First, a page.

VCB is a story about two female American tourists in Barcelona who both
fall for the same Spanish painter. The interactions among them are further
complicated by the reappearance of his crazy ex-wife, who is his
soul-mate. The story was written and directed by Woody Allen, who has
turned out a picture every year for enough consecutive years to make Lou
Speaking of Gehrig ... I remember reading that Lou knew it was time to
give up the consecutive games streak when one of his teammates
congratulated him on making a routine play. If only Woody Allen was
capable of that same kind of realistic self-appraisal.
Woody is an accomplished filmmaker, so you can expect that he made the
routine plays correctly: the music is beautiful; the city of Barcelona and
its environs are photographed with love; the editing is so smooth that the
narrative flows effortlessly. Woody also made one good stop of a hard shot
down the line: the crazy ex-wife character, as played by Penelope Cruz, is
one of the most interesting people the author has ever created, and is
perfectly suited to showcase the talents of the actress. (Did Woody write
this role with Penelope in mind?) Critics praised those achievements.
Having noted all of that, let me be one of the rare voices to say this
is not a good movie in spite of those positives. The screenplay is just
downright awful. Never mind that it's tedious. Ignore the fact that the
characters and situations are all movie clichés. Those things are almost
tolerable in light of the film's strengths, and they can be characterized
as elements of mediocrity rather than incompetence.
So let me get to the actual incompetence.
Let's start with the voice-over narration. There are plenty of
situations where I love narration. In film noir detective stories, I love
it because I want to hear the character's assessment of the situation
expressed in his own colorful patois, and because when the narration is
done right it adds mood and flavor and even a touch of poetry to the film.
An example would be The Big Sleep. Narration can also be fun in comedies
when it is done by a main character, functions as part of his character
development, and adds the humor of his POV. An example would be Lord of
War. Those are rare exceptions, however. Narration is normally an irritant
in the best of circumstances. In the worst, it destroys a film. That's
what happens here.
Woody makes every possible mistake with this narration:
First, it adds nothing to character development. The narrator is not
a character in the film, but an impersonal, omniscient voice reciting
Second, the narration simply repeats things we have already been
shown or, even worse, tells us things we should have been shown.
Third, it doesn't even sound like it is being delivered by an actor.
What's worse, the narrator is not only a poor actor, but a poor narrator
as well. This is not your James Earl Jones type of narration. The voice
of God is thin, flat, and juvenile. It sounds like a high school
freeshman who is forced to read a dramatic interp passage in front of
other boys, and is thus afraid to breathe any life or passion into it
because it will make him sound less masculine and earn him a playground
There are plenty of other problems.
- The humor is almost non-existent, and when the script reaches for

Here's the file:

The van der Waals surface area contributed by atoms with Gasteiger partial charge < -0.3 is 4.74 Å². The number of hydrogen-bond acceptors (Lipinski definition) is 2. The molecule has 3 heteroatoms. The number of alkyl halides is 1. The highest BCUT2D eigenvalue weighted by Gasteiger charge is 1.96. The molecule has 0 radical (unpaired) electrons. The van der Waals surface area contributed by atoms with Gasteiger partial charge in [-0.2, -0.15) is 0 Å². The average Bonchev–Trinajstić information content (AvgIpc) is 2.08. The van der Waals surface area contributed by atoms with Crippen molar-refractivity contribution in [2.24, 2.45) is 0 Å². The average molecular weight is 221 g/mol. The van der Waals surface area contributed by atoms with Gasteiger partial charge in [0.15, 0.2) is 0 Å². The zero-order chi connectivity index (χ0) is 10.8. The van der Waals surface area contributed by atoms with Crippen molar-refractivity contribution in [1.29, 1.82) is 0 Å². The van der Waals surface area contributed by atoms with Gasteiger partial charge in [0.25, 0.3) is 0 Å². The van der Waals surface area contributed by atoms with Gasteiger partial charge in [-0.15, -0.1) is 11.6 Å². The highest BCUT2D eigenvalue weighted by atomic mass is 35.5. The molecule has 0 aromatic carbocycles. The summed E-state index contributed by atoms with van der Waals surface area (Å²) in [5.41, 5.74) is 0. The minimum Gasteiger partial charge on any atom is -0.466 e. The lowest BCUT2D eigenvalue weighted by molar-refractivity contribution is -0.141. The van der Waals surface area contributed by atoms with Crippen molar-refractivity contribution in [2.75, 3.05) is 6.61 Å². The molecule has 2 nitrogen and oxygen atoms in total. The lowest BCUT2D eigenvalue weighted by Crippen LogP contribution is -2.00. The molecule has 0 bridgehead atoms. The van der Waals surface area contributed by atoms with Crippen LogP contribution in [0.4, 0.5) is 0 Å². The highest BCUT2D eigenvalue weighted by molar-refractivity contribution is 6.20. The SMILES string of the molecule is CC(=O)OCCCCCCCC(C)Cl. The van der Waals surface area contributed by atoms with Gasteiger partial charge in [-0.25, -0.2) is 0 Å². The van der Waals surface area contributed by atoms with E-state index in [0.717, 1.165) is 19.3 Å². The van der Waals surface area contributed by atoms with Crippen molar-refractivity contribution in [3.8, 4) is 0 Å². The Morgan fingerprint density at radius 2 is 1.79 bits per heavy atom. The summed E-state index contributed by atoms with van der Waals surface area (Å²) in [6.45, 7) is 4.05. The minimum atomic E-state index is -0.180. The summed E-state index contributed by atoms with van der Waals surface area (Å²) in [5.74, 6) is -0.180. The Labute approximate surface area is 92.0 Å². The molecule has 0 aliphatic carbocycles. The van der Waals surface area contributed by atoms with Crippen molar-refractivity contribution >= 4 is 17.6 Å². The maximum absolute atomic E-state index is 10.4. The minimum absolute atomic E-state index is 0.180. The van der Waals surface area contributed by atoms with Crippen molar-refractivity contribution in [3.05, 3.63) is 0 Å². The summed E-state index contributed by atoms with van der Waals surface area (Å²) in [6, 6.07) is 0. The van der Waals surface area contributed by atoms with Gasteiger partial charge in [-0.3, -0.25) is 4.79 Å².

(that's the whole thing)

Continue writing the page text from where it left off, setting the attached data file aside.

laughs it does so clumsily.
- There is a superfluous character (a fellow student in Vicky's
Spanish class) introduced and dropped for no apparent reason.
- There are some weak line readings by the two title characters.
Woody just plain dropped the ball on some of those routine grounders.
Overall Vicky Cristina Barcelona is a mediocre movie rather than an bad
one because Woody Allen knows too much about filmmaking to turn out
anything which is an utter waste of time. But it is really time for the
old fella to stop churning out so many movies. Instead of creating one
forgettable film every year to keep the consecutive streak going, maybe he
could do one every three years, but make it a good one. Woody will have to
figure this out on his own, because his metaphorical Yankee teammates,
i.e. his fans and admiring critics, are going to continue to slap his back
when he makes the routine plays. Something happens to filmmakers once they
reach the level of "acclaimed genius." Nobody in their entourage is ever
willing to tell these emperors that they are naked because the entourage
consists either of sycophants or awe-struck fans who are intimidated by
the genius. Admiring critics, in the manner of Gehrig's admiring
teammates, praise the geniuses for the smallest achievements while
overlooking colossal misfires.
I could do the same. I love the scene where Penelope Cruz is painting
in a smock with no bra and Woody photographs her from above. It
demonstrates how Woody's outstanding craftsmanship blinds critics to his
other failures. Beautiful photographic composition. Beautiful, sensuous
actress. Meticulously created set. Gorgeous and appropriate music. Perfect
choice of camera angles, which not only frames the scene nicely, reflects
another character's POV, and makes the action as sexy as possible, but
also allows the cinematographer to move to action on a higher elevation in
the same take, edit-free.
(And then the Woodman spoils everything with some flat, intrusive and
utterly unnecessary narration!)
OK, Woody, there's your praise. Way to handle that routine grounder.
Now do what Gehrig did and recognize that praise as the sign that it's
time to end the consecutive streak.